Categorized | D'var Torah

Abraham continued to face his challenges

Posted on 26 October 2017 by admin

In Parashat Lech Lecha, Avram, whose name will be changed to Abraham, becomes the central figure in the Torah’s narrative when God tells him to go forth to the land of God’s choosing. God promises Avram wealth, land and children; all he has to do is accept that God is God. Our rabbis tell us multiple stories of Avram’s realization that there’s one God and now God is talking with him and guiding him. He would have been excited to go! He had no way to know that following God would lead to such difficulty.
He arrives in Canaan only to find that there was a famine in the land … a disappointment, maybe, but manageable. After some time in Egypt, his nephew Lot gets kidnapped. Avram gets a small army together and rescues him, but this is not a quiet life. And in spite of God’s promises, Avram and Sarai have still not been blessed with any children yet. Avram must be thinking — I did what I was supposed to, so what’s going on? This isn’t the way it was supposed to happen.
Then, adding insult to injury, when making another covenant with Avram, God calmly explains: “Know well that your offspring shall be strangers in a land not theirs, and they shall be enslaved and oppressed four hundred years… As for you, you shall go to your fathers in peace; You shall be buried at a ripe old age.” (Genesis 15:13) That’s right — Avram is told that he will live a long and healthy life, but his descendants — they get to look forward to generations of slavery.
Following God hasn’t led Avram to a life of ease. It’s been one challenge after another. And if that’s not enough, the portion concludes with another covenant between God and Avram. This time, after his name is changed, Abraham is told that he has to circumcise himself at the age of 99 — along with Ishmael, and his entire household. So, when God tries to reassure Abraham that he and Sarah will still have a child together when Sarah can clearly no longer have a child, Abraham falls on his face laughing. He responds, “O that Ishmael might live by Your favor!” (Genesis 17:18), or in other words, “That’s a good one, God.”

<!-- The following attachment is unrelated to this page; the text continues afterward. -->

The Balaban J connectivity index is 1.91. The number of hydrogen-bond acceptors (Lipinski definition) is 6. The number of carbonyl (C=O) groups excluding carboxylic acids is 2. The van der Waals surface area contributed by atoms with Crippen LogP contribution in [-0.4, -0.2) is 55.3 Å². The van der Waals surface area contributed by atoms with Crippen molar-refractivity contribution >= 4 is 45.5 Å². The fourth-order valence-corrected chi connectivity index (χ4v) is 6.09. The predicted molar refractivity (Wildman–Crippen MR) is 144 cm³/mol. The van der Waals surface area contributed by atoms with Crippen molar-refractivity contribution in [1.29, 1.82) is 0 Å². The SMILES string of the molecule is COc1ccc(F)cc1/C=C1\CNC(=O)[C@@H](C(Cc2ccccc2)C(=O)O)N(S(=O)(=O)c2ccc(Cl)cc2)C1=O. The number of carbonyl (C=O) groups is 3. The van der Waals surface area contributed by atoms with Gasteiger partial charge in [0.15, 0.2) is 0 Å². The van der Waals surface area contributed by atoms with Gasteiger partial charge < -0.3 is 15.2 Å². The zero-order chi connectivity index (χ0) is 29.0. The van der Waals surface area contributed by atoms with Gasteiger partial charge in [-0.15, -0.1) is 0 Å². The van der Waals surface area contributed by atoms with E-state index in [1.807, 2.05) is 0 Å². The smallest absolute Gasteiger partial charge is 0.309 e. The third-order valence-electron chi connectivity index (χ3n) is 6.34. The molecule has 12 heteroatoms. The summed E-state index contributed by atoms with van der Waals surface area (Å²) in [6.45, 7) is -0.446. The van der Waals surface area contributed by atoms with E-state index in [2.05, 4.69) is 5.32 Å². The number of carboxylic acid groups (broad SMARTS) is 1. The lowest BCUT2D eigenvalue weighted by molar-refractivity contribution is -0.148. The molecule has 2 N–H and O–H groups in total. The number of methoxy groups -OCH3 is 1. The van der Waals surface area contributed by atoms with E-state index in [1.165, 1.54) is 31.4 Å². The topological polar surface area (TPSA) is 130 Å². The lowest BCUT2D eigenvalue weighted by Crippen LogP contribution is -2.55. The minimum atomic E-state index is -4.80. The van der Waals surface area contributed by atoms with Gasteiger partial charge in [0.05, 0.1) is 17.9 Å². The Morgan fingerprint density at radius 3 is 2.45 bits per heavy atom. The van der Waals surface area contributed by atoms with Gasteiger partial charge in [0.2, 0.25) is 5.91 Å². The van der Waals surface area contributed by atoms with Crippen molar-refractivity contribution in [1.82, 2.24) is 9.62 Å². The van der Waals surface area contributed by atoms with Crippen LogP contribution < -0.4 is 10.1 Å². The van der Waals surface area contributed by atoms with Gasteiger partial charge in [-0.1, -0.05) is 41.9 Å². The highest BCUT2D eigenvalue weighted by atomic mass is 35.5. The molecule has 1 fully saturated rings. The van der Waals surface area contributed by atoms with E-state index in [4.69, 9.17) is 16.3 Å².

Is it any wonder that Abraham is laughing at God? Our rabbis talk about how Abraham was tested. He doesn’t have commandments to follow, except for circumcision. Instead, he gets tests. Time and again, promise after promise, Abraham was tested. He was tested by nature, he was tested by society, he was tested by family, and he was tested by God.
Abraham’s laughter and response to God demonstrates that even Abraham can doubt. Even for Abraham, life can be overwhelming. And when God comes with one more reassurance that Abraham no longer believes to be reality, the promise of Sarah having a child — he would have been justified in yelling at God. Instead, he laughs. And when God tells him again that it will happen, he listens and follows through with the circumcision.
This is why Abraham is such a good role model. In spite of the anger or despair, in spite of the hopelessness that he may have felt, he gets up every day, affirms the life he has been given, and faces the challenges that await. And because God knows this, God says that Abraham shall be a blessing. He shall be a blessing, not because of the challenges that he faced, but because he continued to face them, appreciating life all the while. That’s inspiration for us all.
Charlie Cytron-Walker is the rabbi of Congregation Beth Israel in Colleyville.


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